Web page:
early adopters chart

I think the one thing that most of us struggled with when it came to adopting automation was relinquishing control. To embrace automation meant letting go of much of what we had been taught/previously found successes in. A peer of mine, Dani Gonzales, discusses that idea in more depth in her blog, “A Guide For Letting Go of Outdated Google Search Best Practices”.

How to Make it Work

Automated bidding is inherently different from manual bidding in the sense that the bidding algorithm can actually learn over time and make gradual improvements. “How does automated bidding learn to make those improvements?” you ask? Simply put, the bidding algorithm, over time, takes all the data points we’re feeding into it and learns to recognize patterns. Those patterns allow the bidding algorithm to recognize patterns that lead to success (like a conversion) or patterns that lead to failure (a non-converting click).

With that said, this means that in order to find success with automated bidding, we have to structure our accounts in ways that would maximize the amount of data going into a single bidding strategy. As per Dani’s post, gone are the days of hyper-segmentation of our account structures. The goal being to maximize the number of impressions or clicks/ad groups. In doing so, we allow the automated bidding process to learn as quickly as possible.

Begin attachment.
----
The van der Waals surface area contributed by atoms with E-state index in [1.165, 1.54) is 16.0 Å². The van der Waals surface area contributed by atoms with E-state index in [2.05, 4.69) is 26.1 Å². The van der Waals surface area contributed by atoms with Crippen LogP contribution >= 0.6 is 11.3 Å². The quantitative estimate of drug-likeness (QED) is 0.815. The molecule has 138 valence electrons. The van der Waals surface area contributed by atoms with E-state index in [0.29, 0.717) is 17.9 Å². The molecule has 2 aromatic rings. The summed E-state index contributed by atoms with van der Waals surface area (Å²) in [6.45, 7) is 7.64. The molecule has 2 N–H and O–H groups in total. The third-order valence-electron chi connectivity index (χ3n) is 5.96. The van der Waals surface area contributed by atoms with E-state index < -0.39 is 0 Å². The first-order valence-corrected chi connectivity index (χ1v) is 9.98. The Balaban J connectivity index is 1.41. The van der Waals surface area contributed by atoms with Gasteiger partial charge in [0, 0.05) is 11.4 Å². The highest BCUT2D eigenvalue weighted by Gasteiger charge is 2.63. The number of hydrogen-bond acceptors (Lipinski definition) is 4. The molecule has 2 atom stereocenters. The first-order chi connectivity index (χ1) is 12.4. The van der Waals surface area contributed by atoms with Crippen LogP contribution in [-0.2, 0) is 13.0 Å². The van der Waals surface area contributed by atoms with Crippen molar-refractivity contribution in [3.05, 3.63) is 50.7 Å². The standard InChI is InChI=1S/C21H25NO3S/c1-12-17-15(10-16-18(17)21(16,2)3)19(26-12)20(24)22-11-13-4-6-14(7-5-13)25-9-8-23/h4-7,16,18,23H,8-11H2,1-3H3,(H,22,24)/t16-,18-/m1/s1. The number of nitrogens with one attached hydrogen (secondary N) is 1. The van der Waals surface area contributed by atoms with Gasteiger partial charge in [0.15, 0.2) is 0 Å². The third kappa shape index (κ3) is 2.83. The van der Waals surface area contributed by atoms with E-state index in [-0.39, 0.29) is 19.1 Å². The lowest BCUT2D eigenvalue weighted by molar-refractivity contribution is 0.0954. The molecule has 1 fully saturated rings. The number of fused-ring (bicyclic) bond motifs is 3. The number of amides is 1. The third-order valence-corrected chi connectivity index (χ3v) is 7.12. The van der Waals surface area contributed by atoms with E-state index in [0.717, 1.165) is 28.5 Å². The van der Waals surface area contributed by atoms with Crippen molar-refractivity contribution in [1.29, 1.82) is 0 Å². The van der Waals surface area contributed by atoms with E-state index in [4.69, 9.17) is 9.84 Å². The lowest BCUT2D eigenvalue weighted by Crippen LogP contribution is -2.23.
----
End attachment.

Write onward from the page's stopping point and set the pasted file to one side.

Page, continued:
Attempting to make use of automated bidding while still adhering to the best practices of yesteryear is likely a reason why you may have yet to have found success with automated bidding. I certainly didn’t find automated bidding to be successful right off the bat but through trial and error I’ve found that automated bidding is able to not only outperform manual bidding but it also saves you a lot of time. Time that is better spent strategizing than manually changing bids once a week.

The key here is consolidation. Consolidate your campaigns/ad groups as much as you can and, if possible, segment those new campaigns or ad groups by intent or business objective, rather than match type. – Read more